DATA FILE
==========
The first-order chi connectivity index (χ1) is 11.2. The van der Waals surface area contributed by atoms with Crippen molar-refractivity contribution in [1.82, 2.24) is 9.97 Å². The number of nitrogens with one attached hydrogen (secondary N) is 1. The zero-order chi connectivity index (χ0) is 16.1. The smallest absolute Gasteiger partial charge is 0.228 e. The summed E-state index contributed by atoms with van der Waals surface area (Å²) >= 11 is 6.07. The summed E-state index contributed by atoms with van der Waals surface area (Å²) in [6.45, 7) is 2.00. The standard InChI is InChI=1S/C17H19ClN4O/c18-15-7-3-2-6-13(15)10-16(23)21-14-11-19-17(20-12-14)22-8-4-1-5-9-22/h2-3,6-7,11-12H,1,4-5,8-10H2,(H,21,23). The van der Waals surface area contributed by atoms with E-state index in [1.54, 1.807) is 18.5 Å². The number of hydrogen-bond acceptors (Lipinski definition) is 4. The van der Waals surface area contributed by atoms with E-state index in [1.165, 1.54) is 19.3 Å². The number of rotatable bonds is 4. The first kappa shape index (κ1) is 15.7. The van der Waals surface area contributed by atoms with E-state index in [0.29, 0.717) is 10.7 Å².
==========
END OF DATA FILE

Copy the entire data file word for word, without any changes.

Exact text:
The first-order chi connectivity index (χ1) is 11.2. The van der Waals surface area contributed by atoms with Crippen molar-refractivity contribution in [1.82, 2.24) is 9.97 Å². The number of nitrogens with one attached hydrogen (secondary N) is 1. The zero-order chi connectivity index (χ0) is 16.1. The smallest absolute Gasteiger partial charge is 0.228 e. The summed E-state index contributed by atoms with van der Waals surface area (Å²) >= 11 is 6.07. The summed E-state index contributed by atoms with van der Waals surface area (Å²) in [6.45, 7) is 2.00. The standard InChI is InChI=1S/C17H19ClN4O/c18-15-7-3-2-6-13(15)10-16(23)21-14-11-19-17(20-12-14)22-8-4-1-5-9-22/h2-3,6-7,11-12H,1,4-5,8-10H2,(H,21,23). The van der Waals surface area contributed by atoms with E-state index in [1.54, 1.807) is 18.5 Å². The number of hydrogen-bond acceptors (Lipinski definition) is 4. The van der Waals surface area contributed by atoms with E-state index in [1.165, 1.54) is 19.3 Å². The number of rotatable bonds is 4. The first kappa shape index (κ1) is 15.7. The van der Waals surface area contributed by atoms with E-state index in [0.29, 0.717) is 10.7 Å².